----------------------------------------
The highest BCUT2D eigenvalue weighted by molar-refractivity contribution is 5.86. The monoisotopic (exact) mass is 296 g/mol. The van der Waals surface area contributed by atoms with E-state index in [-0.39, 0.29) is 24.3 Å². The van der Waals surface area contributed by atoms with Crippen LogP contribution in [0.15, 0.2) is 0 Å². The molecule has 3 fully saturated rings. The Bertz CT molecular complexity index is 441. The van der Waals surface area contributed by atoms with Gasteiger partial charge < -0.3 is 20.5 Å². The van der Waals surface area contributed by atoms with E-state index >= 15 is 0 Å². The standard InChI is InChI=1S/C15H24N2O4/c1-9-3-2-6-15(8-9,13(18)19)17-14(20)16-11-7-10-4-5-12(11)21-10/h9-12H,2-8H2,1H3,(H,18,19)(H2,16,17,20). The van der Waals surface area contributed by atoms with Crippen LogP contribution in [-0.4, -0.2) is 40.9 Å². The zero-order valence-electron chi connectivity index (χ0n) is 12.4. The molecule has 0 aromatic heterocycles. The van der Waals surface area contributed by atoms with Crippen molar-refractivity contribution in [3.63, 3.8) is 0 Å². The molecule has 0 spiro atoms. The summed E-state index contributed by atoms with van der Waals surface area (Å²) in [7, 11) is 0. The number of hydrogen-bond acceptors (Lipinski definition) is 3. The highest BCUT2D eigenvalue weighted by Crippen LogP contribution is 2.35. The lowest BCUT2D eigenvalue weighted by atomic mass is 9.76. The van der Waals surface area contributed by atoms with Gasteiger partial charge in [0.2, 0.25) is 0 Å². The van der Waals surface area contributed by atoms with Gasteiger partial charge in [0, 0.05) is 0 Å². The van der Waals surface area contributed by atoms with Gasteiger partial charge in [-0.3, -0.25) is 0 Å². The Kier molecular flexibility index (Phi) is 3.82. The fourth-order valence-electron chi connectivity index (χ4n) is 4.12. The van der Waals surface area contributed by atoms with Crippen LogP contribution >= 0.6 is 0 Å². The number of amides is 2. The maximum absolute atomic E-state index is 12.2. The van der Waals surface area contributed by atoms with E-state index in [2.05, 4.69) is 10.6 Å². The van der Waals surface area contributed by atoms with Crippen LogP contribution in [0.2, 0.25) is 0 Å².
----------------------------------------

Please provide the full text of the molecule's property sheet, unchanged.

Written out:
The highest BCUT2D eigenvalue weighted by molar-refractivity contribution is 5.86. The monoisotopic (exact) mass is 296 g/mol. The van der Waals surface area contributed by atoms with E-state index in [-0.39, 0.29) is 24.3 Å². The van der Waals surface area contributed by atoms with Crippen LogP contribution in [0.15, 0.2) is 0 Å². The molecule has 3 fully saturated rings. The Bertz CT molecular complexity index is 441. The van der Waals surface area contributed by atoms with Gasteiger partial charge < -0.3 is 20.5 Å². The van der Waals surface area contributed by atoms with E-state index >= 15 is 0 Å². The standard InChI is InChI=1S/C15H24N2O4/c1-9-3-2-6-15(8-9,13(18)19)17-14(20)16-11-7-10-4-5-12(11)21-10/h9-12H,2-8H2,1H3,(H,18,19)(H2,16,17,20). The van der Waals surface area contributed by atoms with Crippen LogP contribution in [-0.4, -0.2) is 40.9 Å². The zero-order valence-electron chi connectivity index (χ0n) is 12.4. The molecule has 0 aromatic heterocycles. The van der Waals surface area contributed by atoms with Crippen molar-refractivity contribution in [3.63, 3.8) is 0 Å². The molecule has 0 spiro atoms. The summed E-state index contributed by atoms with van der Waals surface area (Å²) in [7, 11) is 0. The number of hydrogen-bond acceptors (Lipinski definition) is 3. The highest BCUT2D eigenvalue weighted by Crippen LogP contribution is 2.35. The lowest BCUT2D eigenvalue weighted by atomic mass is 9.76. The van der Waals surface area contributed by atoms with Gasteiger partial charge in [0.2, 0.25) is 0 Å². The van der Waals surface area contributed by atoms with Gasteiger partial charge in [0, 0.05) is 0 Å². The van der Waals surface area contributed by atoms with Gasteiger partial charge in [-0.3, -0.25) is 0 Å². The Kier molecular flexibility index (Phi) is 3.82. The fourth-order valence-electron chi connectivity index (χ4n) is 4.12. The van der Waals surface area contributed by atoms with Crippen LogP contribution >= 0.6 is 0 Å². The number of amides is 2. The maximum absolute atomic E-state index is 12.2. The van der Waals surface area contributed by atoms with E-state index in [2.05, 4.69) is 10.6 Å². The van der Waals surface area contributed by atoms with Crippen LogP contribution in [0.2, 0.25) is 0 Å².